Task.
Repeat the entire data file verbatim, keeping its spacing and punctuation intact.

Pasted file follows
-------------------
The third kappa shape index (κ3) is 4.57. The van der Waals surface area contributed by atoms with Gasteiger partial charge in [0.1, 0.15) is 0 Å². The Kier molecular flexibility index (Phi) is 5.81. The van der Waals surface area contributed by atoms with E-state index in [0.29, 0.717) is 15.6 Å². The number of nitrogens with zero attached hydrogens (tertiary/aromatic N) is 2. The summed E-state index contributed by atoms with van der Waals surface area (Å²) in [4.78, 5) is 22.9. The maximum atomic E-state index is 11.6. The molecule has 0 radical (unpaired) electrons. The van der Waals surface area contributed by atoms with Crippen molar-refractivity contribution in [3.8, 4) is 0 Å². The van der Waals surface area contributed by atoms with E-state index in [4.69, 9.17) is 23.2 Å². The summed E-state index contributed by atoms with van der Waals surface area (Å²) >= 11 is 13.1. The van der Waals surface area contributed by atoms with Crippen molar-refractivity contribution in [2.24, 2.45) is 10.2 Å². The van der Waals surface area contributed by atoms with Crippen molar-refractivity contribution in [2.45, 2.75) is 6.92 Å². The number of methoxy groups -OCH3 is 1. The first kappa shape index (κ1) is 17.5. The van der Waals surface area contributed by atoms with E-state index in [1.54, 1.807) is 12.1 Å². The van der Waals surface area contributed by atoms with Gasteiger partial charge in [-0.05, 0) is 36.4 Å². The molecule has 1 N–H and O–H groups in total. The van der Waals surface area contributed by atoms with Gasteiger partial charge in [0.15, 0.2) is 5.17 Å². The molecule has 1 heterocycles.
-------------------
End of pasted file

The third kappa shape index (κ3) is 4.57. The van der Waals surface area contributed by atoms with Gasteiger partial charge in [0.1, 0.15) is 0 Å². The Kier molecular flexibility index (Phi) is 5.81. The van der Waals surface area contributed by atoms with E-state index in [0.29, 0.717) is 15.6 Å². The number of nitrogens with zero attached hydrogens (tertiary/aromatic N) is 2. The summed E-state index contributed by atoms with van der Waals surface area (Å²) in [4.78, 5) is 22.9. The maximum atomic E-state index is 11.6. The molecule has 0 radical (unpaired) electrons. The van der Waals surface area contributed by atoms with Crippen molar-refractivity contribution in [3.8, 4) is 0 Å². The van der Waals surface area contributed by atoms with E-state index in [4.69, 9.17) is 23.2 Å². The summed E-state index contributed by atoms with van der Waals surface area (Å²) >= 11 is 13.1. The van der Waals surface area contributed by atoms with Crippen molar-refractivity contribution in [2.24, 2.45) is 10.2 Å². The van der Waals surface area contributed by atoms with Crippen molar-refractivity contribution in [2.45, 2.75) is 6.92 Å². The number of methoxy groups -OCH3 is 1. The first kappa shape index (κ1) is 17.5. The van der Waals surface area contributed by atoms with E-state index in [1.54, 1.807) is 12.1 Å². The van der Waals surface area contributed by atoms with Gasteiger partial charge in [-0.05, 0) is 36.4 Å². The molecule has 1 N–H and O–H groups in total. The van der Waals surface area contributed by atoms with Gasteiger partial charge in [0.15, 0.2) is 5.17 Å². The molecule has 1 heterocycles.